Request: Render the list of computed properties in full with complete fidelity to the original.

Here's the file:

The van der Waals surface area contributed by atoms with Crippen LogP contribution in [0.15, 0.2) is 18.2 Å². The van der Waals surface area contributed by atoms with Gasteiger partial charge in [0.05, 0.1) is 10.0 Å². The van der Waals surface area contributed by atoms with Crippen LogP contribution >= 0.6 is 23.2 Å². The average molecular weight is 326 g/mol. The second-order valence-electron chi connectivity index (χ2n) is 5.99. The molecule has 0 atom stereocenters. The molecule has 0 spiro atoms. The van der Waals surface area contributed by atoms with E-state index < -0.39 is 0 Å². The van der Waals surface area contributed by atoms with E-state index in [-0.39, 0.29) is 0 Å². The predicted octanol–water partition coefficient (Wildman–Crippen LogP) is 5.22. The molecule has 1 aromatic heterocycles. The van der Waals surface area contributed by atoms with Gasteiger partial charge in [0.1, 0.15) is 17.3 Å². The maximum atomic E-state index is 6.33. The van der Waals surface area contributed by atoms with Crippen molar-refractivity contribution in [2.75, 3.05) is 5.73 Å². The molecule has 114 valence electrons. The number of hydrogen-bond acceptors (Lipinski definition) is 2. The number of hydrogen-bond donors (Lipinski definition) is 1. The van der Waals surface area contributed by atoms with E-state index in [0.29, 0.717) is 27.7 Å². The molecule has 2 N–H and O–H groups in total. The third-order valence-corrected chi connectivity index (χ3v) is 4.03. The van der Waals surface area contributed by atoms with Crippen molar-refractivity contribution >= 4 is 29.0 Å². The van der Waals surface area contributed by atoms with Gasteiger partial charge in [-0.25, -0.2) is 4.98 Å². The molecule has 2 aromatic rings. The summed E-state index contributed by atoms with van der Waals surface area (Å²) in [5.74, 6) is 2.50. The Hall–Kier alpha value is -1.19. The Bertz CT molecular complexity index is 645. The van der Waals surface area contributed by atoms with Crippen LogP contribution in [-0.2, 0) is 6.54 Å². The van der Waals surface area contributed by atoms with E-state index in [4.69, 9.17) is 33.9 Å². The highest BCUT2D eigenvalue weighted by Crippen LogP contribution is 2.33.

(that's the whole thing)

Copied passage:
The van der Waals surface area contributed by atoms with Crippen LogP contribution in [0.15, 0.2) is 18.2 Å². The van der Waals surface area contributed by atoms with Gasteiger partial charge in [0.05, 0.1) is 10.0 Å². The van der Waals surface area contributed by atoms with Crippen LogP contribution >= 0.6 is 23.2 Å². The average molecular weight is 326 g/mol. The second-order valence-electron chi connectivity index (χ2n) is 5.99. The molecule has 0 atom stereocenters. The molecule has 0 spiro atoms. The van der Waals surface area contributed by atoms with E-state index < -0.39 is 0 Å². The van der Waals surface area contributed by atoms with E-state index in [-0.39, 0.29) is 0 Å². The predicted octanol–water partition coefficient (Wildman–Crippen LogP) is 5.22. The molecule has 1 aromatic heterocycles. The van der Waals surface area contributed by atoms with Gasteiger partial charge in [0.1, 0.15) is 17.3 Å². The maximum atomic E-state index is 6.33. The van der Waals surface area contributed by atoms with Crippen molar-refractivity contribution in [2.75, 3.05) is 5.73 Å². The molecule has 114 valence electrons. The number of hydrogen-bond acceptors (Lipinski definition) is 2. The number of hydrogen-bond donors (Lipinski definition) is 1. The van der Waals surface area contributed by atoms with E-state index in [0.29, 0.717) is 27.7 Å². The molecule has 2 N–H and O–H groups in total. The third-order valence-corrected chi connectivity index (χ3v) is 4.03. The van der Waals surface area contributed by atoms with Crippen molar-refractivity contribution >= 4 is 29.0 Å². The van der Waals surface area contributed by atoms with Gasteiger partial charge in [-0.25, -0.2) is 4.98 Å². The molecule has 2 aromatic rings. The summed E-state index contributed by atoms with van der Waals surface area (Å²) in [5.74, 6) is 2.50. The Hall–Kier alpha value is -1.19. The Bertz CT molecular complexity index is 645. The van der Waals surface area contributed by atoms with Crippen LogP contribution in [-0.2, 0) is 6.54 Å². The van der Waals surface area contributed by atoms with E-state index in [4.69, 9.17) is 33.9 Å². The highest BCUT2D eigenvalue weighted by Crippen LogP contribution is 2.33.